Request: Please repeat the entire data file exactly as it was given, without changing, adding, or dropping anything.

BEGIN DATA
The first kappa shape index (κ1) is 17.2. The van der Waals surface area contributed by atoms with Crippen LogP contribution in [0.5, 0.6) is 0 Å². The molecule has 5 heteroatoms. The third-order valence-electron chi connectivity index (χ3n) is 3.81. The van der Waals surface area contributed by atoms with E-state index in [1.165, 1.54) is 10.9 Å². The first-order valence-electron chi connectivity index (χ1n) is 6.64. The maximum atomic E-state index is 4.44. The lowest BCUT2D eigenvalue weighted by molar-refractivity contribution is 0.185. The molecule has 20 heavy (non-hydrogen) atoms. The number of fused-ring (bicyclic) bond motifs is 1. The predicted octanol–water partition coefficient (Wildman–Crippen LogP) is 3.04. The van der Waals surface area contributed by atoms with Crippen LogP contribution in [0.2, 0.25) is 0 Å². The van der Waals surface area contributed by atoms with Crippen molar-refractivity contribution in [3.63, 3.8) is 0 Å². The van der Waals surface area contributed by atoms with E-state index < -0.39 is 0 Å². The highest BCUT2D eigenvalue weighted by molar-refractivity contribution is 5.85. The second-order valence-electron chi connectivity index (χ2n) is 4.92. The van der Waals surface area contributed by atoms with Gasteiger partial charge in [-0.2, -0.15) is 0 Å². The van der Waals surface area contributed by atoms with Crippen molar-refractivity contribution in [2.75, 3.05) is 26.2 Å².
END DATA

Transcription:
The first kappa shape index (κ1) is 17.2. The van der Waals surface area contributed by atoms with Crippen LogP contribution in [0.5, 0.6) is 0 Å². The molecule has 5 heteroatoms. The third-order valence-electron chi connectivity index (χ3n) is 3.81. The van der Waals surface area contributed by atoms with E-state index in [1.165, 1.54) is 10.9 Å². The first-order valence-electron chi connectivity index (χ1n) is 6.64. The maximum atomic E-state index is 4.44. The lowest BCUT2D eigenvalue weighted by molar-refractivity contribution is 0.185. The molecule has 20 heavy (non-hydrogen) atoms. The number of fused-ring (bicyclic) bond motifs is 1. The predicted octanol–water partition coefficient (Wildman–Crippen LogP) is 3.04. The van der Waals surface area contributed by atoms with Crippen LogP contribution in [0.2, 0.25) is 0 Å². The van der Waals surface area contributed by atoms with Crippen molar-refractivity contribution in [3.63, 3.8) is 0 Å². The van der Waals surface area contributed by atoms with E-state index < -0.39 is 0 Å². The highest BCUT2D eigenvalue weighted by molar-refractivity contribution is 5.85. The second-order valence-electron chi connectivity index (χ2n) is 4.92. The van der Waals surface area contributed by atoms with Gasteiger partial charge in [-0.2, -0.15) is 0 Å². The van der Waals surface area contributed by atoms with Crippen molar-refractivity contribution in [2.75, 3.05) is 26.2 Å².